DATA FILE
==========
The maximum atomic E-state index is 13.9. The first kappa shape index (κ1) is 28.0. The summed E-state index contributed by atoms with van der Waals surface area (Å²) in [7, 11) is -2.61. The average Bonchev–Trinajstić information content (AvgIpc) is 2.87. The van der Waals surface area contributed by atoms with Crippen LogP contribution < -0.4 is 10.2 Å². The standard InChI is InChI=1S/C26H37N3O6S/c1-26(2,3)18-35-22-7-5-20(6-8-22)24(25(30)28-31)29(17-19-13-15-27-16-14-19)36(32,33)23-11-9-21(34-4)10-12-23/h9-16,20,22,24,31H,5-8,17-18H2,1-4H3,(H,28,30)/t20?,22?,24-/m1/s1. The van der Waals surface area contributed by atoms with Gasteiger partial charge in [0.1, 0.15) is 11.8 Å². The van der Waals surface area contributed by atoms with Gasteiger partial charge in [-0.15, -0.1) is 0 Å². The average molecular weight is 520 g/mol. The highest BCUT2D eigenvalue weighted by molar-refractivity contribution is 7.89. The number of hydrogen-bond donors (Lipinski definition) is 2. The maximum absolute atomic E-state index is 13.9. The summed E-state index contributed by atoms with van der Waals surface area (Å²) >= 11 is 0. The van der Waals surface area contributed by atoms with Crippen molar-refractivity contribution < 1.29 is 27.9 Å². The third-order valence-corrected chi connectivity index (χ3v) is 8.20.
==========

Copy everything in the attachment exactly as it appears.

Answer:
The maximum atomic E-state index is 13.9. The first kappa shape index (κ1) is 28.0. The summed E-state index contributed by atoms with van der Waals surface area (Å²) in [7, 11) is -2.61. The average Bonchev–Trinajstić information content (AvgIpc) is 2.87. The van der Waals surface area contributed by atoms with Crippen LogP contribution < -0.4 is 10.2 Å². The standard InChI is InChI=1S/C26H37N3O6S/c1-26(2,3)18-35-22-7-5-20(6-8-22)24(25(30)28-31)29(17-19-13-15-27-16-14-19)36(32,33)23-11-9-21(34-4)10-12-23/h9-16,20,22,24,31H,5-8,17-18H2,1-4H3,(H,28,30)/t20?,22?,24-/m1/s1. The van der Waals surface area contributed by atoms with Gasteiger partial charge in [0.1, 0.15) is 11.8 Å². The van der Waals surface area contributed by atoms with Gasteiger partial charge in [-0.15, -0.1) is 0 Å². The average molecular weight is 520 g/mol. The highest BCUT2D eigenvalue weighted by molar-refractivity contribution is 7.89. The number of hydrogen-bond donors (Lipinski definition) is 2. The maximum absolute atomic E-state index is 13.9. The summed E-state index contributed by atoms with van der Waals surface area (Å²) >= 11 is 0. The van der Waals surface area contributed by atoms with Crippen molar-refractivity contribution < 1.29 is 27.9 Å². The third-order valence-corrected chi connectivity index (χ3v) is 8.20.